A Saudi woman celebrates with her friends as she drives her car in Al Khobar, Saudi Arabia, June 24, 2018. REUTERS/Hamad I Mohammed TPX IMAGES OF THE DAY
Zuhoor Assiri gestures as she drives her car in Dhahran, Saudi Arabia, June 24, 2018. REUTERS/Hamad I Mohammed
Zuhoor Assiri drives her car in Dhahran, Saudi Arabia, June 24, 2018. REUTERS/Hamad I Mohammed
Samira al-Ghamdi, a practicing psychologist, reacts as she drives to work in Jeddah, Saudi Arabia June 24, 2018. REUTERS/Zohra Bensemra
Samira al-Ghamdi, a practicing psychologist, reacts as she drives to work in Jeddah, Saudi Arabia June 24, 2018. REUTERS/Zohra Bensemra
Samira al-Ghamdi, a practicing psychologist, smiles while making a stop to refuel her car as she drives to work in Jeddah, Saudi Arabia June 24, 2018. REUTERS/Zohra Bensemra
Majdooleen, who is among the first Saudi women allowed to drive in Saudi Arabia, drives her mother to work in Riyadh, Saudi Arabia June 24, 2018. REUTERS/Faisal Al Nasser
Samira al-Ghamdi, a practicing psychologist, drives to work with her son Abdulmalik, 26, sitting behind, in Jeddah, Saudi Arabia June 24, 2018. REUTERS/Zohra Bensemra
Hala Hussein Alireza, a newly-licensed Saudi motorist, opens the door of a car before leaving her driveway in the Red Sea coastal city of Jeddah early on June 24, 2018. - Saudi Arabia ended its longstanding ban on women driving on June 24, 2018 -- and the second the clock struck midnight, women across the country started their engines. (Photo by Amer HILABI / AFP) (Photo credit should read AMER HILABI/AFP/Getty Images)
Hala Hussein Alireza, a newly-licensed Saudi motorist, drives a car on a main road in the Red Sea coastal city of Jeddah early on June 24, 2018. - Saudi Arabia ended its longstanding ban on women driving on June 24, 2018 -- and the second the clock struck midnight, women across the country started their engines. (Photo by Amer HILABI / AFP) (Photo credit should read AMER HILABI/AFP/Getty Images)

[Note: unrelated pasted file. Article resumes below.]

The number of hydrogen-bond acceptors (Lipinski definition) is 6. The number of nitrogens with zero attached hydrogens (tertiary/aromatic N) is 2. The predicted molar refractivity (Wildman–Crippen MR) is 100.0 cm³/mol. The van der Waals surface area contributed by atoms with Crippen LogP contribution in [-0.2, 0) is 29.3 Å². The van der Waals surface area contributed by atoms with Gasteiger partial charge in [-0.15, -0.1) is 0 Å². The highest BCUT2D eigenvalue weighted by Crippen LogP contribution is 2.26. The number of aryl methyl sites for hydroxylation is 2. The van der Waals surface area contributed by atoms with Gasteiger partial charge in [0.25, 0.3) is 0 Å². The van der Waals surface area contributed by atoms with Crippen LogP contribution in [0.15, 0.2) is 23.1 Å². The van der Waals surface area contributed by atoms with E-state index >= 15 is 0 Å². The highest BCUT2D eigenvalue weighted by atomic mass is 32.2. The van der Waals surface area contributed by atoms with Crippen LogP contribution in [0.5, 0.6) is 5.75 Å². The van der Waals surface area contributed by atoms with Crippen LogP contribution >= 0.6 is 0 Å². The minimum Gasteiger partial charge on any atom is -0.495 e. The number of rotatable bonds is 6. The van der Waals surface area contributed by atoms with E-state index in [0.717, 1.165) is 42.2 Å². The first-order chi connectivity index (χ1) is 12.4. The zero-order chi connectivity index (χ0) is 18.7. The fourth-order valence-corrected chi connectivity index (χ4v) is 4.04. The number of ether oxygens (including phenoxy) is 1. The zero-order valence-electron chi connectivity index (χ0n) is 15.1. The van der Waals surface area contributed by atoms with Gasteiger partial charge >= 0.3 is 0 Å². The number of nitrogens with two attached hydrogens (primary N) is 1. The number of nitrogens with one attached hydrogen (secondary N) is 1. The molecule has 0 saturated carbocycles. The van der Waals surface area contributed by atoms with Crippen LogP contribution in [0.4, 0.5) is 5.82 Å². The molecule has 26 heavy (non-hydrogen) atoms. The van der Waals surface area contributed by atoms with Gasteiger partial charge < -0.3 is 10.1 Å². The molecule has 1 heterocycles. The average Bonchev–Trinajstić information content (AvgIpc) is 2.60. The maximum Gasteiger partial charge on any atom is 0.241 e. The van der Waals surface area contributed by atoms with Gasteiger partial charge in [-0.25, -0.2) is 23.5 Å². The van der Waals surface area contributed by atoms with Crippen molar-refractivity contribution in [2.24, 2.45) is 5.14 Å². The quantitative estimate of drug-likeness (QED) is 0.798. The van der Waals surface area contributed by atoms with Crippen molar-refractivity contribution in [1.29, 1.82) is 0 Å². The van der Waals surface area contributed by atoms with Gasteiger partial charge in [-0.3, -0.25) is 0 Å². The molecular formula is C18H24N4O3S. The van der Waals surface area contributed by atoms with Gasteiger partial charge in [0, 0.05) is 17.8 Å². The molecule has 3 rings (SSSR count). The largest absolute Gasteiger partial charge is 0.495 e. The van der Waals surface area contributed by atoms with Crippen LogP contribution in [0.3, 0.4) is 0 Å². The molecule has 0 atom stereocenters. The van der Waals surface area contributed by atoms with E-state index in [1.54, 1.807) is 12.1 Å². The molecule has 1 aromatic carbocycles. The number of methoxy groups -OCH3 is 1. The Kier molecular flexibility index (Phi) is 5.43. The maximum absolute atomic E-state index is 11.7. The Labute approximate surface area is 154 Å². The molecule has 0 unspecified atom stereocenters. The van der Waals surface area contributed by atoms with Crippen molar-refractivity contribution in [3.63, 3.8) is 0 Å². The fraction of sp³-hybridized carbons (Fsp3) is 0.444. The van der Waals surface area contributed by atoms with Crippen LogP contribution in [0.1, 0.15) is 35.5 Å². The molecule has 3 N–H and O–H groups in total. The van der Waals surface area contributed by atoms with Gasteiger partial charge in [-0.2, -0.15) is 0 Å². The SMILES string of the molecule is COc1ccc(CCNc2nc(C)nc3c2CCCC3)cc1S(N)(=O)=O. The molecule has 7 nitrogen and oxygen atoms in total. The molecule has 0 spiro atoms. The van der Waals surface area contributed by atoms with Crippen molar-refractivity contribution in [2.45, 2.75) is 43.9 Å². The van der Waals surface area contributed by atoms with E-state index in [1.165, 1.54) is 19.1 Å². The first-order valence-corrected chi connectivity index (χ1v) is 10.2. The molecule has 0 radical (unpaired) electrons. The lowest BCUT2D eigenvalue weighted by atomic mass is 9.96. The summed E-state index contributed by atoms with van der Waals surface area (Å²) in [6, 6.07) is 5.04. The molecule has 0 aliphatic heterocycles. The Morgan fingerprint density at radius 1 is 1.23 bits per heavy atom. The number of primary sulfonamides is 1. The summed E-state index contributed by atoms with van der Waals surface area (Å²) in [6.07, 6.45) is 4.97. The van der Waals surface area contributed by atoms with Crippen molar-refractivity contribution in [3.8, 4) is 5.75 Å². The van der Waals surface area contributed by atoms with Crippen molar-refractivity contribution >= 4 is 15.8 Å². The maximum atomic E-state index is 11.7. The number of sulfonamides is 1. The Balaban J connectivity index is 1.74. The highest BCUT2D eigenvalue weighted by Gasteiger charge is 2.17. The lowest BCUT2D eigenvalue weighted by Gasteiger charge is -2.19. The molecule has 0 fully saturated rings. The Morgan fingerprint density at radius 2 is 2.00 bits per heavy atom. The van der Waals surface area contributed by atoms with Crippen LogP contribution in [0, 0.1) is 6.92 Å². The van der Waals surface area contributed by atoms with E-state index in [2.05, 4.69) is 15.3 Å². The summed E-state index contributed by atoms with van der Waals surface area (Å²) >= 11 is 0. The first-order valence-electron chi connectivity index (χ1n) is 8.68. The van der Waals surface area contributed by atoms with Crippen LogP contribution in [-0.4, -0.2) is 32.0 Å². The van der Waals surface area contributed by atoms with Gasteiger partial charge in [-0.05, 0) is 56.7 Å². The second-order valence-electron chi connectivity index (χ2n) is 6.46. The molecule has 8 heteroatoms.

TOPSHOT - Hala Hussein Alireza, a newly-licensed Saudi motorist, drives a car in the Red Sea coastal city of Jeddah early on June 24, 2018. - Saudi Arabia ended its longstanding ban on women driving on June 24, 2018 -- and the second the clock struck midnight, women across the country started their engines. (Photo by Amer HILABI / AFP) (Photo credit should read AMER HILABI/AFP/Getty Images)
JEDDAH, SAUDI ARABIA - JUNE 24: Nada Edlibi holds up her Saudi Arabian driver's license on the first day that she is legally allowed to drive in Saudi Arabia on June 24, 2018 in Jeddah, Saudi Arabia. Saudi Arabia has today lifted its ban on women driving, which had been in place since 1957. The Saudi government, under Crown Prince Mohammad Bin Salman, is phasing in an ongoing series of reforms to both diversify the Saudi economy and to liberalize its society. The reforms also seek to empower women by restoring them basic legal rights, allowing them increasing independence and encouraging their participation in the workforce. Saudi Arabia is among the most conservative countries in the world and women have traditionally had much fewer rights than men. (Photo by Sean Gallup/Getty Images)
JEDDAH, SAUDI ARABIA - JUNE 24: Nada Edlibi poses for a photo next to her husband's Porsche Panamera that she took for a spin on the first day that she is legally allowed to drive in Saudi Arabia on June 24, 2018 in Jeddah, Saudi Arabia. 'Today is such a historical day, we've been waiting for this for such a long time,' she said. Saudi Arabia has today lifted its ban on women driving, which had been in place since 1957. The Saudi government, under Crown Prince Mohammad Bin Salman, is phasing in an ongoing series of reforms to both diversify the Saudi economy and to liberalize its society. The reforms also seek to empower women by restoring them basic legal rights, allowing them increasing independence and encouraging their participation in the workforce. Saudi Arabia is among the most conservative countries in the world and women have traditionally had much fewer rights than men. (Photo by Sean Gallup/Getty Images)